Editorials

Monitoring surgical mortality

BMJ 2005; 330 doi: https://doi.org/10.1136/bmj.330.7500.1098 (Published 12 May 2005) Cite this as: BMJ 2005;330:1098
  1. Nancy N Baxter (baxte025@umn.edu), assistant professor
  1. Division of Surgical Colon and Rectal Surgery, Department of Surgery, University of Minnesota, MMC 450, 420 Delaware Street SE, Minneapolis, MN 55455, USA

    Scottish scheme has worked well but may not be transferable to other settings

    Should surgical mortality be routinely monitored? In this issue Thompson and Stonebridge present a compelling argument for systematic audits (p 1139)1 and Esmail, in the first part of a new series on the General Medical Council and revalidation, argues that doctors will have nothing to fear from the GMC's revised plans (p 1144).2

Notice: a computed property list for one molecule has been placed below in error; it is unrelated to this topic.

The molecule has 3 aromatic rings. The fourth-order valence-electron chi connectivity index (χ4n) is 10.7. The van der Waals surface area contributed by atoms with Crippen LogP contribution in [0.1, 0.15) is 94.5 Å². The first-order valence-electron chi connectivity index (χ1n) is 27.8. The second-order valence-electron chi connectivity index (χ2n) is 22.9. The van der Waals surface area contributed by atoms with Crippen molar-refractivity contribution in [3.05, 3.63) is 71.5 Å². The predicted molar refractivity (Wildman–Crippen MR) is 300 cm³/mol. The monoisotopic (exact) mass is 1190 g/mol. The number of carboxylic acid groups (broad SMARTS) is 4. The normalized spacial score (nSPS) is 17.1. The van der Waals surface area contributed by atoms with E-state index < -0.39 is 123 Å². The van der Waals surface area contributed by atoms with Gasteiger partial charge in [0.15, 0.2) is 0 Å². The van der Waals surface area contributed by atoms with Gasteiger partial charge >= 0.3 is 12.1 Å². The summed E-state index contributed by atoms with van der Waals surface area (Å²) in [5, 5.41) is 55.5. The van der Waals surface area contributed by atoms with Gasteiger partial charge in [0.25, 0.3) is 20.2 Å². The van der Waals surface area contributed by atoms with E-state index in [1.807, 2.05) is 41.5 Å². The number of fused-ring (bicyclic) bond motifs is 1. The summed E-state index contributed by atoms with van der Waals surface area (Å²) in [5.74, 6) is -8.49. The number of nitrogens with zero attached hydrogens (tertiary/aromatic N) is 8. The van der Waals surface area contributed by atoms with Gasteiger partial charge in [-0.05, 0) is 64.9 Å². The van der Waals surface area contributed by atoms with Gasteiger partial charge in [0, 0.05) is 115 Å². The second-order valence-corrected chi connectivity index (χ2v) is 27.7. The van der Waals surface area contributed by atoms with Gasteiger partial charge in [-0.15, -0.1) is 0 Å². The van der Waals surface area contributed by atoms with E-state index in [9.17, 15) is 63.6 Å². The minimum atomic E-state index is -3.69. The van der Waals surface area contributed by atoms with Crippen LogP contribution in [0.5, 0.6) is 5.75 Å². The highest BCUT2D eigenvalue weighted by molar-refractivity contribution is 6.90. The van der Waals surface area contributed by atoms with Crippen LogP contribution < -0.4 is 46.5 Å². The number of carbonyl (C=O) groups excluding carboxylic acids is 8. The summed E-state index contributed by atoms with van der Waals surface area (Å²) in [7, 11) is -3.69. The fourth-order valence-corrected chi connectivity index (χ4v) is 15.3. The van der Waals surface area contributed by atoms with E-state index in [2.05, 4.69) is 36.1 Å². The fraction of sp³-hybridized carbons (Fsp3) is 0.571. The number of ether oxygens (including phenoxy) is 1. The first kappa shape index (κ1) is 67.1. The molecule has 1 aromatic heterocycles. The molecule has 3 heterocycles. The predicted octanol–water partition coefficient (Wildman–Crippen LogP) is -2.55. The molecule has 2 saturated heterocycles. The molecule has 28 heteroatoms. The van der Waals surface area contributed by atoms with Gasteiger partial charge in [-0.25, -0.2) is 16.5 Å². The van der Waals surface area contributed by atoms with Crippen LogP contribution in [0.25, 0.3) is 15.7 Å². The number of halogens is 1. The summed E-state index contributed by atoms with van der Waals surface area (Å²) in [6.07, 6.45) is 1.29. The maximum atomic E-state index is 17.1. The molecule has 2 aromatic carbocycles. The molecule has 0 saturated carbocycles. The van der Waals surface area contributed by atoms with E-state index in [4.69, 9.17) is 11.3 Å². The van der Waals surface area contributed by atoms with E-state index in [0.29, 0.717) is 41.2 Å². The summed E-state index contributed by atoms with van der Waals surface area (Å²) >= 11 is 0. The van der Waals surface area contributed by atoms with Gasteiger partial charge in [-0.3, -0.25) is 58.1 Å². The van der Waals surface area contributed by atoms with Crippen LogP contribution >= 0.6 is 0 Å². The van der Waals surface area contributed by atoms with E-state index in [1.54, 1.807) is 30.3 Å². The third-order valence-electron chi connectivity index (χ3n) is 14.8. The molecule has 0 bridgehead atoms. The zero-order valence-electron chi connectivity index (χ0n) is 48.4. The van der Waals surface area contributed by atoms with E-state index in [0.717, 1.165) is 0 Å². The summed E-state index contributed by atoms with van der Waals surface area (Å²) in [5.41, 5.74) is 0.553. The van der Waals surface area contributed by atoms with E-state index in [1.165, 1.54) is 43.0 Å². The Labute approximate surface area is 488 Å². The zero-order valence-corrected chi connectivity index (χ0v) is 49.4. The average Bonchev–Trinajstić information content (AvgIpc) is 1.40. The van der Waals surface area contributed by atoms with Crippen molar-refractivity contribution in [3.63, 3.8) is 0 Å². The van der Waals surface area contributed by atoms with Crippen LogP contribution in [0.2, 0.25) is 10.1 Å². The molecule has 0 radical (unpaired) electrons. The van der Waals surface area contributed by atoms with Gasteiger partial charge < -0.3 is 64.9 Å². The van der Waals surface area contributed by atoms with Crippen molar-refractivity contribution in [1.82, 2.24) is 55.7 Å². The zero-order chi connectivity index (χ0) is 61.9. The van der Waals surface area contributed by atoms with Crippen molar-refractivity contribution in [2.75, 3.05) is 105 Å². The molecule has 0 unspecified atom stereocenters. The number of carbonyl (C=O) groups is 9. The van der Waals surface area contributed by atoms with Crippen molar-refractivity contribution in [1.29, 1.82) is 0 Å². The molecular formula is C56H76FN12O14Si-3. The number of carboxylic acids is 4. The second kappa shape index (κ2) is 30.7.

The Scottish Audit of Surgical Mortality is a voluntary, peer reviewed, critical event analysis that has become an established part of standard surgical practice in Scotland. Scottish surgeons have shown tremendous support for the programme—99% of surgeons participate and 91% of deaths under surgical care in Scotland are audited. They support the scheme perhaps because …

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